Reporting Alex DeMetrick
BALTIMORE (WJZ) — After promising consequences if states in the Chesapeake watershed don’t do more to clean up the bay, the federal Environmental Protection Agency says some positive results are turning up.
Alex DeMetrick reports Maryland is more than holding its own.
A bay not just clean enough to swim in but clean enough to support a variety of life is what half a dozen states in the Chesapeake watershed have pledged to do—and the feds are holding them to it.
“EPA has put in place an accountability tool,” said Kim Coble, Chesapeake Bay Foundation.
“The governor was very pleased to announce that we’re essentially there. We’re about 98 percent to reaching our goal,” said DNR Secretary John Griffith.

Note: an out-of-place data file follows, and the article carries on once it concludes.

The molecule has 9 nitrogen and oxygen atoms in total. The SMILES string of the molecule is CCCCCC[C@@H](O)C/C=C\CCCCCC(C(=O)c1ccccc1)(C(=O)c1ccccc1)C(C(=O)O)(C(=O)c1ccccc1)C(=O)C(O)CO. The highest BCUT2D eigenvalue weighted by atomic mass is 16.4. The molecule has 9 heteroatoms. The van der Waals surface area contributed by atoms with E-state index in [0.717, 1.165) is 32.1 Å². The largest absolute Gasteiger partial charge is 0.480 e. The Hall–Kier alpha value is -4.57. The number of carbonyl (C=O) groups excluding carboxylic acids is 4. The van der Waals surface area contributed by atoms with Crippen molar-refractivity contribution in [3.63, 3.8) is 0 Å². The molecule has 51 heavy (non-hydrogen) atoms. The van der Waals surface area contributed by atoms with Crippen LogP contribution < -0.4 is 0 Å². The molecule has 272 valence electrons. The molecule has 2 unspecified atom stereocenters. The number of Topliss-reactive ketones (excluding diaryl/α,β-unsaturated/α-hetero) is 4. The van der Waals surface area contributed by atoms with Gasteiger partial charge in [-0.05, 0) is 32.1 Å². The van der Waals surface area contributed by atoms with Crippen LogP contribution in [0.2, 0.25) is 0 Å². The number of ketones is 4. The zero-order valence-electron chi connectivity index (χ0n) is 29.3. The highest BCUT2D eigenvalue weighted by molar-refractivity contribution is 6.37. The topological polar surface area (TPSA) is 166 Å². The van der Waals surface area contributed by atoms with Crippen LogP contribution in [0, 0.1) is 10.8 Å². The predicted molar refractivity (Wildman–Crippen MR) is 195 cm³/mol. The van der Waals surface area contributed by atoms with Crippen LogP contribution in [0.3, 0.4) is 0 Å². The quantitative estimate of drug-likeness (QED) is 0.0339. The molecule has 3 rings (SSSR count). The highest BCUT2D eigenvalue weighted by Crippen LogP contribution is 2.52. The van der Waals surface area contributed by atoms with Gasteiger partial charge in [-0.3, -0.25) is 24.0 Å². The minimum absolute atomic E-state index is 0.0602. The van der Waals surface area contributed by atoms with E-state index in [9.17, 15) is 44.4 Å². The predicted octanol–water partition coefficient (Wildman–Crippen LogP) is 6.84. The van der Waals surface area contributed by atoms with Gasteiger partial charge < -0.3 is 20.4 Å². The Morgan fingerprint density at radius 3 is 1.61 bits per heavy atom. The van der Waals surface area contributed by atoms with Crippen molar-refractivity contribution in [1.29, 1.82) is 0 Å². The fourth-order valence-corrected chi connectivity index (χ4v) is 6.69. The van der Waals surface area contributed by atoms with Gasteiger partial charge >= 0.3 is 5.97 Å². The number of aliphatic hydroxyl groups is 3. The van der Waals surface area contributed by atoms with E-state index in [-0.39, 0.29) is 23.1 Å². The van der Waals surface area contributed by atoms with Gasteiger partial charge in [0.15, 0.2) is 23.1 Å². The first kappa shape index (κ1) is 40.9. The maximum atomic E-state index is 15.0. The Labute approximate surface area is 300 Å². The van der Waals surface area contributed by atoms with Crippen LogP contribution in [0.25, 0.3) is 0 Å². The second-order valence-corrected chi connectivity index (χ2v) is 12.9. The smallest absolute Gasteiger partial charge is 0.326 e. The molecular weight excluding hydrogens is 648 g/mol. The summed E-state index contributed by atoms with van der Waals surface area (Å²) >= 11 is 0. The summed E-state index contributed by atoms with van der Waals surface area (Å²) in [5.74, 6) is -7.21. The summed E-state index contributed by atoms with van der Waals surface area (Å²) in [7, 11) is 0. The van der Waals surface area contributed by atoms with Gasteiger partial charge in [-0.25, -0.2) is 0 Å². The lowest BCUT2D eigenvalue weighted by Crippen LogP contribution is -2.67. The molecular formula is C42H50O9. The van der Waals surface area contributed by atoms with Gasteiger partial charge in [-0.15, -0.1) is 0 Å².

The goal was to reduce nitrogen that feeds algae blooms that, in turn, triggers dead zones. Fertilizer used in farming is a major source of nitrogen so a record 400,000 acres in cover crops were planted in Maryland to absorb that access fertilizer. Sewage treatment plants, another nitrogen producer, continue to be upgraded. The end result is that Maryland reduced nitrogen pollution by four million pounds.
“The public needs to know as we move each increment up, it’s a tougher challenge,” Griffith said.
“Addressing stormwater from urban areas, this is the one area that continues to increase,” Coble said.
Rain carries nitrogen that settles on land from air pollution and leaks from septic systems which carry it to waterways and the bay. To slow it, states will need federal money, as well as pressure.
The price tag for a restored bay by the year 2025 is something of a moving target, but it will easily cost in the tens of billions of dollars.